The latest suggestion of entrapment comes from the lawyer for Mohamed Osman Mohamud, the 19-year-old Somali American accused of plotting to explode a bomb at a Christmas tree lighting in Portland, Ore., last month. The lawyer said undercover agents had been “basically grooming” Mohamud for months to commit a terrorist act, and complained that they failed to record their first meeting with Mohamud — the meeting at which evidence of entrapment would be most evident.

The notion that Mohamud was entrapped brought a defiant response from Atty. Gen. Eric H. Holder Jr. Addressing a group of American Muslims, Holder said he would make no apologies for the FBI’s conduct in the case, which included providing Mohamud with a large and elaborate “explosive.” More generally, Holder said undercover operations “have proven to be an essential law enforcement tool in uncovering and preventing potential terror attacks.”

If the government’s recitation of facts in the Mohamud case is to be believed, Holder is on solid ground.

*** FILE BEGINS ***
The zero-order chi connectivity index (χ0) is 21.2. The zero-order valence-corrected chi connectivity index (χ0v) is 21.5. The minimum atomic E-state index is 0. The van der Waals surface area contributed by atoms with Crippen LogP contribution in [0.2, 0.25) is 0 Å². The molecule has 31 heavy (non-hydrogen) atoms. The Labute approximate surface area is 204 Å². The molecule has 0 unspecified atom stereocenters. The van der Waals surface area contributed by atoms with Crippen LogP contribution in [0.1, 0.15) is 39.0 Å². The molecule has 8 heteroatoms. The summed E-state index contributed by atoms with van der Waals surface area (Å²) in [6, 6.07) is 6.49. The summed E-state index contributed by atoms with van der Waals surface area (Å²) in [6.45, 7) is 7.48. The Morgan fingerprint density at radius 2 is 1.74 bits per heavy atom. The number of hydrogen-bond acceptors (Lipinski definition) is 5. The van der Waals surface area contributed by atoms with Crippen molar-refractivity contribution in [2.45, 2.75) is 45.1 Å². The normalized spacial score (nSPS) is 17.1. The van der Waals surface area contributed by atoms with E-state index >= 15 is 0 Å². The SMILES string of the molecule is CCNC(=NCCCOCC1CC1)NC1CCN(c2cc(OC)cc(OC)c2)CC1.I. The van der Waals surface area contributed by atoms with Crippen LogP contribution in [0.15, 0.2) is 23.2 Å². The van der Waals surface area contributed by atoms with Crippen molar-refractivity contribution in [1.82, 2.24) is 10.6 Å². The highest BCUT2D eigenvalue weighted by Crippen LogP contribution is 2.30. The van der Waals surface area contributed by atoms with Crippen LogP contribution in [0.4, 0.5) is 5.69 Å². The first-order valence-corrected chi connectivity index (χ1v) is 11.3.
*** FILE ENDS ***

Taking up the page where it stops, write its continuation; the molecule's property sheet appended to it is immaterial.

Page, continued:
To read more click here.

GAO Report Finds U.S. Attorneys Declined 50% of Cases in Indian Country

By Allan Lengel
ticklethewire.com

WASHINGTON — A government report found that U.S. Attorney’s Offices declined 50 percent of the cases from American Indian reservations from 2005-2009, the Associated Press reported.

The Government Accountability Office report found that Federal prosecutors resolved 9,000 of the 10,000 cases they got during that period. Half were declined for prosecution and the others were prosecuted or administratively closed, AP reported.